Wexford dispose of Antrim
IT WAS a case of job done and no more than that on Saturday as Wexford disposed of Antrim with relative ease to set up a local derby meeting with John Meyler's Carlow on Saturday next.
The game was pretty uneventful and staggered to an inevitable conclusion despite an Antrim comeback of sorts midway through the second-half. Liam Dunne will appreciate that considerable improvement will be needed to meet the challenges ahead, and the lack of concentration which coincided with the Antrim rally can't be repeated if we are to progress further.
On a positive note the defending of Mossy Waters and Eoin Moore continues to impress with Ciarán Kenny showing an ambition to engage in ground hurling which is a skill that has become a rarity in the modern game. Up front Garrett Sinnott continues to lead with an impressive four-point tally and Rory Jacob exemplified his current sharpness with a brilliant ground stroke goal which effectively took any serious momentum from the Antrim challenge.
Antrim man Neil McManus gave further notice to all present of his capabilities and landed a few massive points during the course of the game, keeping his side in touch. It was also good to see young Michael O'Regan make his championship debut, giving further options to the Wexford management in the centre of defence.
Carlow are next up and we need no reminding of John Meyler's managerial capabilities and also his motivation to beat a county after the controversial way in which he was relieved of his post a few years back. Carlow put us to the pin of our collar in the league and but for a missed goal opportunity with eight minutes to go could have taken the points, so anyone expecting anything easy would need to think again.
We have two watershed battles coming up with our neighbours over the next week which will shape the success of our year so we can't afford slip-ups. However, I have stated before that I believe this Wexford team has shown considerable improvement over the past twelve months and Dublin's good showing against the Cats last weekend gives further credence to my belief. Direct hurling and fast ball to the forwards is a must if we are to continue our progress, and we must cut out the unnecessary passing when the opportunity to clear quickly arises.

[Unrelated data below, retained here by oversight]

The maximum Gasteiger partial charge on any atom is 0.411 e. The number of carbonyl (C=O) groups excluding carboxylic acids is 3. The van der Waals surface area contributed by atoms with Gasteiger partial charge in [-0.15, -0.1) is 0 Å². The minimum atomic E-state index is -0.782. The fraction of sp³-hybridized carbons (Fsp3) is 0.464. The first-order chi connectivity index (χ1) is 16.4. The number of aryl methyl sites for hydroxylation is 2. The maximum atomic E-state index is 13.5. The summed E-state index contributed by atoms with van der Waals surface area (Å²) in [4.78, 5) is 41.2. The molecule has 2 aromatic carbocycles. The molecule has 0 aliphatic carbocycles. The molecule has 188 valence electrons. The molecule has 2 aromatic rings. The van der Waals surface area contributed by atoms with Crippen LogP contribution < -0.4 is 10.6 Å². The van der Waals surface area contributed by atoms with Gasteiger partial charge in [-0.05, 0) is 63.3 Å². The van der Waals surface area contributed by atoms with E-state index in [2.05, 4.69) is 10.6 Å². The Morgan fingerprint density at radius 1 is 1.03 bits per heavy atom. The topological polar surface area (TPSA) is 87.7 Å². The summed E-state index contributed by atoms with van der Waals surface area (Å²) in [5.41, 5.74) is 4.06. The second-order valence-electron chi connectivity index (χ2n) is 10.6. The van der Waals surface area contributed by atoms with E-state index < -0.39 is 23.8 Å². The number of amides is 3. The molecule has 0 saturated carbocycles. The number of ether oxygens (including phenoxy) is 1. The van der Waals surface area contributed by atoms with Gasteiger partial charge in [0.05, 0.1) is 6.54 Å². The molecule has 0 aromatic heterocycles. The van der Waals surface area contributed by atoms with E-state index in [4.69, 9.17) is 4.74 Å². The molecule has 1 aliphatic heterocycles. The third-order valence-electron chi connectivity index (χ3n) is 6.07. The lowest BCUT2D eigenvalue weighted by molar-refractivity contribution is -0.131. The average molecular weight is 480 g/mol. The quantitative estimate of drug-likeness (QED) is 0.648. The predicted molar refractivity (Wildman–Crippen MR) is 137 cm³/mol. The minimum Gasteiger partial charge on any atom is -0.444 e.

For anyone who knew the Minor hurling scene in Leinster it was well apparent that Laois provided a significant threat and so it proved. From all accounts the lads didn't hurl to their potential and that can happen with a young team. My sympathies go to all involved because I know a huge amount of work was put in by both players and management alike and the year should not be seen as a failure because of one bad day.
From speaking to some of the players involved they will be much the better from experiencing such a set-up and we will see a number of these young men compete at Under-21 and adult levels going forward. Speaking from experience I know how devastating a loss like this can be for management and I hope it does not affect the enthusiasm of Willie Cleary and his backroom team, and given that we had a very young team on view we can have a bright future in this grade.
Finally, the Sycamore Inn is a place where heated debate can often occur with regard to matters G.A.A. and so it proved on Sunday evening last. A debate broke out in relation to the disappearance of fielding in the modern big ball game and this quickly developed into who was the best man in history to go to the clouds and fetch a football.
As you can imagine there were a lot of educated opinions given with Mick O'Connell and Jack O'Shea mentioned as well as our own George O'Connor and Mick Carty. As the battle raged, local legendary custodian of the Glynn-Barntown goal, Lorcan Doyle, interjected (as he couldn't listen to any more uneducated comment) that his great grand uncle 'Tearing Tom' Doyle of the Wexford four-in-a-row team from 1914 to 1918 was the greatest fielder in history.
On being pointed out to Lorcan that he had never seen 'Tearing Tom' play, Lorcan proceeded to tell a story which emphasised his point. His uncle was playing in a club game many years ago and was completely dominating the opposition in the aerial stakes.
At half-time a small, hardy type of substitute was sent out on Tom with the explicit instruction to take the great man out of the game.
The first high ball landed in the second-half and 'Tearing Tom' again went to the heavens to grab the leather. His marker saw the opportunity and hit Tom as hard as he could somewhere between his belly button and his knee, fully believing that his action would have the desired outcome.
Tom looked down from the sky and said 'you better be gone by the time I come down'.
Game set and match to the Doyles.